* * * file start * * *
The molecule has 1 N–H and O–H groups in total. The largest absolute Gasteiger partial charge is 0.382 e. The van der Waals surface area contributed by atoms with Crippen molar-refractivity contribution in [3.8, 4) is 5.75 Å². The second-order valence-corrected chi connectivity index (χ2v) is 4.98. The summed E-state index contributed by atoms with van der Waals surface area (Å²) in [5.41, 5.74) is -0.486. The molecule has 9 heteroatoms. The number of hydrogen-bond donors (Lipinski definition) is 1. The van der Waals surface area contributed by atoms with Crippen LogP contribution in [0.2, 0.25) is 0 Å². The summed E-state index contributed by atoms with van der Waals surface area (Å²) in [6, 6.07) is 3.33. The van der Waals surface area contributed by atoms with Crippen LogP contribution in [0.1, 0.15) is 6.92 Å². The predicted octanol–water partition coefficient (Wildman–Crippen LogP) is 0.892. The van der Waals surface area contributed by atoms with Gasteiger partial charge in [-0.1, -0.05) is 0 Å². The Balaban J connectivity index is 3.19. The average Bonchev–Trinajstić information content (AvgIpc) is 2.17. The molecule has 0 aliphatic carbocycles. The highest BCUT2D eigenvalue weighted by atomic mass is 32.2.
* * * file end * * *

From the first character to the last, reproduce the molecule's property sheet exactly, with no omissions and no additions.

The molecule has 1 N–H and O–H groups in total. The largest absolute Gasteiger partial charge is 0.382 e. The van der Waals surface area contributed by atoms with Crippen molar-refractivity contribution in [3.8, 4) is 5.75 Å². The second-order valence-corrected chi connectivity index (χ2v) is 4.98. The summed E-state index contributed by atoms with van der Waals surface area (Å²) in [5.41, 5.74) is -0.486. The molecule has 9 heteroatoms. The number of hydrogen-bond donors (Lipinski definition) is 1. The van der Waals surface area contributed by atoms with Crippen LogP contribution in [0.2, 0.25) is 0 Å². The summed E-state index contributed by atoms with van der Waals surface area (Å²) in [6, 6.07) is 3.33. The van der Waals surface area contributed by atoms with Crippen LogP contribution in [0.1, 0.15) is 6.92 Å². The predicted octanol–water partition coefficient (Wildman–Crippen LogP) is 0.892. The van der Waals surface area contributed by atoms with Gasteiger partial charge in [-0.1, -0.05) is 0 Å². The Balaban J connectivity index is 3.19. The average Bonchev–Trinajstić information content (AvgIpc) is 2.17. The molecule has 0 aliphatic carbocycles. The highest BCUT2D eigenvalue weighted by atomic mass is 32.2.